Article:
Tag Archives: Robin Williams

In memorial: Nate’s Top Ten Max Von Sydow Performances

Roger Ebert once referred to Max Von Sydow as a “mighty oak of Swedish cinema” and the same can be said of his career as a whole both in his home country and Hollywood too. Max was an actor of tremendous presence, a noble spirit with the kind of line delivery that was immersive and drew you right into the scene. He has passed away this week at age 90 and will be missed by countless people who loved his work, but he leaves behind a multi decade legacy of brilliant and diverse acting work, and these are my top ten personal favourite of his performances:

10. Blofeld in Irvin Kershner’s Never Say Never Again

Might be controversial to say but Max was the coolest Blofeld in my book. Donald Pleasance and Telly Savalas had a businesslike, robotic vibe to their interpretations but Max gave this mega villain a decidedly sardonic, playful edge. Plus that hair makes him stand out from the classic bald image we’re used to. He isn’t in the film much but his scenes are super fun.

9. Leland Gaunt in Stephen King’s Needful Things

Malevolent, ancient and evil, Gaunt is a demon in human form hellbent on reaping souls. Setting up a curious antique shop in fictional Castle Rock, he goes up against suspicious Sheriff Pangborn (Ed Harris) and seems to have an unnatural knowledge of the town. Von Sydow makes keen, charming and ultimately super creepy work of this guy, one of the most well portrayed King antagonists put to film.

8. Dr. Kynes in David Lynch’s Dune

A longtime resident of the planet Arrakis, Kynes is an intuitive fellow who senses the buried potential within Paul Atreides (Kyle Maclachlan) and admires the resolve and integrity of his father Leto (Jurgen Prochnow). He gets some interesting, atmospheric moments in the film’s trademark voiceovers and makes a magnetic presence.

7. Judge Fargo in Judge Dredd

Fargo is one of the few high ranking judges of mega city who hasn’t been swayed by corruption, and that unconverted resilience is nicely embodied by Max. I know this isn’t the most well organized film and it hasn’t aged all that amazingly but there’s a lot to love, a bunch of dope production design and one hell of a cast, our man included. When he’s banished from the city for helping Dredd, there’s no sight quite as epic as a duster clad Max sauntering out into the desert like some intergalactic gunslinger. Good times.

6. Dr. Paul Novotny in Joseph Ruben’s Dreamscape

This underrated 80’s SciFi fantasy palooza sees clairvoyant Dennis Quaid get recruited by Max’s government researcher to infiltrate people’s dreams and uncover a conspiracy. He’s a good, kind and decent man here who has no idea how far up the chain this pseudoscientific mutiny goes, Max imbues him with a genuine curiosity for his field, an easygoing camaraderie with Quaid and steals the show.

5. Dr. Nahring in Martin Scorsese’s Shutter Island

Nahring is one of a few psychiatric professionals who heads up the austere institute that Leonardo DiCaprio’s federal marshal is snooping around in. If you know the twist and remember the dialogue, you get just how ingenious Max’s line delivery is here when he asks Teddy “if you see a monster, you should stop it, no?” It’s a great callback to the end of the film. At one point Teddy berates Nahring for being German because of his experiences during the war and one gets the sense from Max’s performance that he wasn’t on the side of conflict that Teddy assumes, it’s a terrific supporting performance that doesn’t intrude yet speaks volumes.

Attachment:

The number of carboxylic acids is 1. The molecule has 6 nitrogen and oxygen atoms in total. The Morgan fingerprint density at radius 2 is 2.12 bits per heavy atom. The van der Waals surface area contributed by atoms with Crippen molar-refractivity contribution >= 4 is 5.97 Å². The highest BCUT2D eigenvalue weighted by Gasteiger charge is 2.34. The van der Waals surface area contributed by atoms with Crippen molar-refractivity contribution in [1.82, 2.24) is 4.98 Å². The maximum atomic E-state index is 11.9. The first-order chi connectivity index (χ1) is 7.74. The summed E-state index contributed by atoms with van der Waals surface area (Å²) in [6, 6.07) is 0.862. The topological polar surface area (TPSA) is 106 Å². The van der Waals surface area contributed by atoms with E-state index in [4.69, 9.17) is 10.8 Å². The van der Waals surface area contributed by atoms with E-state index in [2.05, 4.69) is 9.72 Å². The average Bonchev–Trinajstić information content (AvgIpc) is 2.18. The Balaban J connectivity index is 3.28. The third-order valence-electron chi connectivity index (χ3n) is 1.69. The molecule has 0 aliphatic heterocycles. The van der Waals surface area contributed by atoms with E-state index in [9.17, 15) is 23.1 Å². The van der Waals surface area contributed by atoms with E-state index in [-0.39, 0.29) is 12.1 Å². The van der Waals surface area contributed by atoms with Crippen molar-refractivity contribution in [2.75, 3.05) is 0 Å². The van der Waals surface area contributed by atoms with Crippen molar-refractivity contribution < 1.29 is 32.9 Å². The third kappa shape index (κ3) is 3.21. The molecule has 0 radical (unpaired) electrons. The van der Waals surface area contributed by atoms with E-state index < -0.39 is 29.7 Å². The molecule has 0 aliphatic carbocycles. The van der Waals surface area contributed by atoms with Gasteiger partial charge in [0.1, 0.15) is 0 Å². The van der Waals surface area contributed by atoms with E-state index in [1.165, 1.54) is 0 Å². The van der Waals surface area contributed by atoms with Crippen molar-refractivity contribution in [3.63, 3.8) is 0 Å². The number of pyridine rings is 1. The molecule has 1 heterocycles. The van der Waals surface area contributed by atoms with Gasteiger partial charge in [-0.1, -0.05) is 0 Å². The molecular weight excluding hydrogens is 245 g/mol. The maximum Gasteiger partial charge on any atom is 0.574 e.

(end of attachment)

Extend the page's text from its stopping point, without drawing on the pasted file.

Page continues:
4. Lamar Burgess in Steven Spielberg’s Minority Report

The slick CEO of a futuristic murder investigation unit, Burgess has everything under control and then some.. until his plan unravels. This is a fantastic performance that follows the Hollywood beats of a hidden antagonist but allows Max to have one final beat to the character that he nails perfectly.

3. Lancaster Merrin in William Friedkin’s The Exorcist

This is one of the films that bridged the gap to Hollywood for him and has since become infamous. Merrin is a world weary, knowledgeable yet reluctant crusader who joins forces with Jason Miller’s Father Karras in doing battle with an ancient entity he encountered in Africa before. For all its razzle dazzle and pop culture iconography, this film has two very centred, humbled and down to earth performances from these two actors.

2. Jakob Bronski in Emotional Arithmetic

This soulful indie drama sees a group of people from various backgrounds gather on Quebec farmland to heal old wounds, resolve traumas from the past and roust the kind of bittersweet situational kerfuffles that only quaint independent stuff like this can brew up. Max’s Jakob is a Holocaust survivor with deep scars that aren’t immediately apparent and has a complicated relationship with Susan Sarandon and Gabriel Byrne’s respective characters. This is a tough film to track down but worth the haul as it showcases an excellent cast in earnest performances.

1. The Tracker in Vincent Ward’s What Dreams May Come

The afterlife holds many mysteries for Robin Williams in this stunning, overlooked classic, some of which are navigated by Max’s tracker, a mysterious being who helps him find his deceased wife in the underworld. There’s more than meets the eye to this character, bestowed with an arc that Von Sydow gives sly, heartfelt talent, his inherently angelic nature just adding to the overall tone.

-Nate Hill

Where are the clowns? by Kent Hill